18 December, 2007
Last week when I was talking to Belgian academic students about the EU’s sustainable development strategy (SDS), I got serious flack from a DG environment official when I stated that the EU does not have a real policy on sustainable development. What the EU has, is the business-as-usual economic growth strategy with a bit of green embellishment in the form of “less environmental pressures” and “more energy efficiency”.
A real sustainable development strategy would recognise the biophysical and energy limits to unsustainable economic growth and would revise the Lisbon strategy on growth and jobs accordingly.
Moreover, isn’t it strange that the so-called “overarching” sustainable development strategy never gets any serious attention when it reaches the agenda of the Commission or the Council? A conference on the Lisbon competitiveness goals, on the other hand, gets at least two heavy-weight commissioners in the press room.
So it is absolutely no surprise that there was no focus whatsoever of the European summit in Brussels last week on the sustainable development point on the agenda. Here is what the conclusions of the Presidency had to say:
“Sustainable development is a fundamental objective of the European Union. The European Council welcomes the Commission’s first progress report on the renewed EU Sustainable Development Strategy (SDS). It agrees that the objectives and priorities under the seven key challenges contained in that strategy remain fully valid and that the main focus should therefore be on effective implementation at all levels. The renewed EU Strategy and national strategies for sustainable development also need to be linked up more closely. The governance structure and tools of the SDS, in particular in relation to monitoring of progress and best practice sharing, must be fully used and strengthened. The EU’s integrated climate and energy policy and an integrated approach to the sustainable management of natural resources, the protection of biodiversity and ecosystem services and sustainable production and consumption are among the drivers for achieving objectives under both the SDS and the Lisbon strategy. The EU must continue to work to move towards more sustainable transport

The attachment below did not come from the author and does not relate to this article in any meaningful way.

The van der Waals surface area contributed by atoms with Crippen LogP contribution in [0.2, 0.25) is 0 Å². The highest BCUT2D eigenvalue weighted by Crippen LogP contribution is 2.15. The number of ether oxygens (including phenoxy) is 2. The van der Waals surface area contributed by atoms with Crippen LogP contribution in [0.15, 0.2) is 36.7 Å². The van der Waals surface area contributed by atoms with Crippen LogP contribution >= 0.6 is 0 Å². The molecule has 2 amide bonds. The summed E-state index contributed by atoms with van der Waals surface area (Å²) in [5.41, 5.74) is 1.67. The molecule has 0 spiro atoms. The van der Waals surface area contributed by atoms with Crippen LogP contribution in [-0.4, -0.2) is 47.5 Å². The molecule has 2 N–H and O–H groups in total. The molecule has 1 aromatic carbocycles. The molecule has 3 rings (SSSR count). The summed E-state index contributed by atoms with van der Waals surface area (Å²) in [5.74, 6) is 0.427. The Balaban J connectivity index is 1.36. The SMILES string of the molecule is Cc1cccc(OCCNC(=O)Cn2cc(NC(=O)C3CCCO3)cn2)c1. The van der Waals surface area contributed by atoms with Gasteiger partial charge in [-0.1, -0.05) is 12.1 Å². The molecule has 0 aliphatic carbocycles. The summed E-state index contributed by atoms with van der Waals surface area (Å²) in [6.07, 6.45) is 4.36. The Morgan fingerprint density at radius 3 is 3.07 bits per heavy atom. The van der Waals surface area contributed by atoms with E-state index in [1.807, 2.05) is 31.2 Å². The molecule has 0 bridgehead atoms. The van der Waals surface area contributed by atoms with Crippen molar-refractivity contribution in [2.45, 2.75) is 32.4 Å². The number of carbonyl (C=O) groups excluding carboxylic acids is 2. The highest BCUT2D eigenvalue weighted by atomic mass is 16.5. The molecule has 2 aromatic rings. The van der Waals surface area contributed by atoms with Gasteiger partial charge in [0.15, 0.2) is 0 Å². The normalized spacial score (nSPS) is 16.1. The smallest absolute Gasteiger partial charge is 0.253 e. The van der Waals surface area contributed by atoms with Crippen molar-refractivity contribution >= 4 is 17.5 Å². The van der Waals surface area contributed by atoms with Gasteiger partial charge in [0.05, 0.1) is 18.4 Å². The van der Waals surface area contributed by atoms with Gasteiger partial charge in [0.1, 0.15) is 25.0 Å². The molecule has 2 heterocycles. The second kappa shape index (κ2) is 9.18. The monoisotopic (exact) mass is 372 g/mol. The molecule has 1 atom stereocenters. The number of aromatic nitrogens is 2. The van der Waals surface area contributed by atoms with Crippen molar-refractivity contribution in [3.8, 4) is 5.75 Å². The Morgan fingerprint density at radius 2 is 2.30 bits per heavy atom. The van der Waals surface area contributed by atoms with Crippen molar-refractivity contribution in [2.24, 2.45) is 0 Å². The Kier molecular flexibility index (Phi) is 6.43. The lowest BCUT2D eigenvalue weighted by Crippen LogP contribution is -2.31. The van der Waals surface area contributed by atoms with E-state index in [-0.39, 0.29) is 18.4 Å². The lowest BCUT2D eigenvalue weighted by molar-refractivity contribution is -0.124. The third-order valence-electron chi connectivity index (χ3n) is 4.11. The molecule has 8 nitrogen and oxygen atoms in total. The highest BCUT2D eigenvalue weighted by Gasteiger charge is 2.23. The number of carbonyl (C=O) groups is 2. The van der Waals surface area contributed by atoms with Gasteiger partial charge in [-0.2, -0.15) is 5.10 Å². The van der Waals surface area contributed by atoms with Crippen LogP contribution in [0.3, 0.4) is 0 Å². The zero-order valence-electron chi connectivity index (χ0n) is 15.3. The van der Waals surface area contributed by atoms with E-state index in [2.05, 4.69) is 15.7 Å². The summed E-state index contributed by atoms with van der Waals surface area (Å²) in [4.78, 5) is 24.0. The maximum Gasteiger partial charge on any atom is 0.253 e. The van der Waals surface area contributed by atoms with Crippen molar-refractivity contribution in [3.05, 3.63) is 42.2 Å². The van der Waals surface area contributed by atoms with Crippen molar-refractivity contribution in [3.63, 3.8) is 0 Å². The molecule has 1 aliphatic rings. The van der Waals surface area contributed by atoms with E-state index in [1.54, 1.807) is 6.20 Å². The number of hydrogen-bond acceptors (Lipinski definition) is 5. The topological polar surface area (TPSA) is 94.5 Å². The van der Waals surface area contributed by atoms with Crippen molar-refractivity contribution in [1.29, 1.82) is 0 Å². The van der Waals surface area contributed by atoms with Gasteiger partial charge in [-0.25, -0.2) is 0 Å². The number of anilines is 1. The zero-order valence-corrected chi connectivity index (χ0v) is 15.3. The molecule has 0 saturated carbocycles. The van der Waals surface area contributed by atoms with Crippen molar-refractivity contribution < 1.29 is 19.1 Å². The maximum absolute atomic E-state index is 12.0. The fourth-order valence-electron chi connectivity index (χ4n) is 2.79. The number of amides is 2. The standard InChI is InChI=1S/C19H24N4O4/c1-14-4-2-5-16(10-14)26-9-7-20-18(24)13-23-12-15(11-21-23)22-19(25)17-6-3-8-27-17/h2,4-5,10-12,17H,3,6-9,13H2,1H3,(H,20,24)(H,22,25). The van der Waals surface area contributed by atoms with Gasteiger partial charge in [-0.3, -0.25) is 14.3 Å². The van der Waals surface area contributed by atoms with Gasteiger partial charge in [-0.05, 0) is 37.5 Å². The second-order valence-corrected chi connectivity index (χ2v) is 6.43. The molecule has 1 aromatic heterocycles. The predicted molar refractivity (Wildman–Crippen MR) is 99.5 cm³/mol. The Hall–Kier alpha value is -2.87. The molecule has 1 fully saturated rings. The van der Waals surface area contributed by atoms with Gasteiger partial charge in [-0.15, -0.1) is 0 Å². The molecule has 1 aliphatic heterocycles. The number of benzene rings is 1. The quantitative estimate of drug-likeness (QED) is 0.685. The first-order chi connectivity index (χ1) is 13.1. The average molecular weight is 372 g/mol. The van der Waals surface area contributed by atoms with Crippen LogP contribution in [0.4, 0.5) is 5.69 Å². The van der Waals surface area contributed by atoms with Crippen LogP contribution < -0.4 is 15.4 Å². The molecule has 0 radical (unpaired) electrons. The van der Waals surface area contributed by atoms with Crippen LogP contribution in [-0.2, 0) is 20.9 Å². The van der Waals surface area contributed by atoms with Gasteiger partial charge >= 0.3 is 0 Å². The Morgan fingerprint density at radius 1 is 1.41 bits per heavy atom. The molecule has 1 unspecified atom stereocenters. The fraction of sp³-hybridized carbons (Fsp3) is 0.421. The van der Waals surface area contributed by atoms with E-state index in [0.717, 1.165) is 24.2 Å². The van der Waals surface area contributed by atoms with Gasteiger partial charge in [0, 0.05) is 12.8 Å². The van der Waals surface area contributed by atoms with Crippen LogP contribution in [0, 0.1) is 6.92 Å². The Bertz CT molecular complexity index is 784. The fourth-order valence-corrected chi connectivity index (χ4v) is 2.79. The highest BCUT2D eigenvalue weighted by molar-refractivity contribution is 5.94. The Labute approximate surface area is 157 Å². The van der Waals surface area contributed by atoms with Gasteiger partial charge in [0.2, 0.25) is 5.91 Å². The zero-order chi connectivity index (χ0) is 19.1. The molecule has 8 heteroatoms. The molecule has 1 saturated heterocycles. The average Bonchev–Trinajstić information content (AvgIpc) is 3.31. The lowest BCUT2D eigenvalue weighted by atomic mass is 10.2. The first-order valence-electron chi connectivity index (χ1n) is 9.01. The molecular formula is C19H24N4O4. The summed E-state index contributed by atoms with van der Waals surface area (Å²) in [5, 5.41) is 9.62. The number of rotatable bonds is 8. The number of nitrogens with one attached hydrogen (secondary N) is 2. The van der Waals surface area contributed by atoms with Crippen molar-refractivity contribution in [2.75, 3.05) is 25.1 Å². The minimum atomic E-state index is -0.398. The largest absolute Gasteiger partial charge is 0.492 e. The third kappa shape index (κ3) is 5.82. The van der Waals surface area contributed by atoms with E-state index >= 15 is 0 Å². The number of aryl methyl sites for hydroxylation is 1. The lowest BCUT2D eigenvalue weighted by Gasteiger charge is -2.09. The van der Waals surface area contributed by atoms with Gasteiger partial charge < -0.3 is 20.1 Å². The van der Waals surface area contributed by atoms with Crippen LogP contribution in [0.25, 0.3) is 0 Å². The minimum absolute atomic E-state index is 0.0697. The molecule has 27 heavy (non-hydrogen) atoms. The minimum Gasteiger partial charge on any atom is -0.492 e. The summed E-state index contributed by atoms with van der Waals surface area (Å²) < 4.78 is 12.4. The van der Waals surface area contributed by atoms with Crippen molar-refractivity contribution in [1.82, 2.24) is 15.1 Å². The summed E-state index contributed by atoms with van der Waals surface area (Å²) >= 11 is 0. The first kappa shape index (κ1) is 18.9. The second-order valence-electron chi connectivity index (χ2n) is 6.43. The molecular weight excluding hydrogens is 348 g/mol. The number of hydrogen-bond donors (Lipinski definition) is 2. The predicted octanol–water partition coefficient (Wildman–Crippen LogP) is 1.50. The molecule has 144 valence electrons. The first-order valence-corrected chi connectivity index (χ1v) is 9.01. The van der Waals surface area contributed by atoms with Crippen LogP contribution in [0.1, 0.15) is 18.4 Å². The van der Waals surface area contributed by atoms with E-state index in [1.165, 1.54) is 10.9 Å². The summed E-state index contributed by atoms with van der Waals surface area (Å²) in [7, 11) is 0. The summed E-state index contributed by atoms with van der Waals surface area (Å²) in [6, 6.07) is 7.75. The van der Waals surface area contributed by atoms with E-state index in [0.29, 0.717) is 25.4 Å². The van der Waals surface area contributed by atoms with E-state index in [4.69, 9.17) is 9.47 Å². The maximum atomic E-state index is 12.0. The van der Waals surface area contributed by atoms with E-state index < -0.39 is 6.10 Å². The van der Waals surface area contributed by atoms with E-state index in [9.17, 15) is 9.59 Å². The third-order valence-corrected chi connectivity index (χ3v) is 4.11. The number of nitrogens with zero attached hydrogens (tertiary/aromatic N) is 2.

and environmentally-friendly transport modes. The Commission is invited to present a roadmap together with its next Progress Report in June 2009 on the SDS setting out the remaining actions to be implemented with highest priority“.
Lots of nice words and good intentions but as they say in the butcher shop: where is the meat? And can someone please explain to me what it means that the EU strategy and the national strategies “need to be linked up more closely”? What PhD do you need to come up with such policy recommendations?Author : Willy De Backer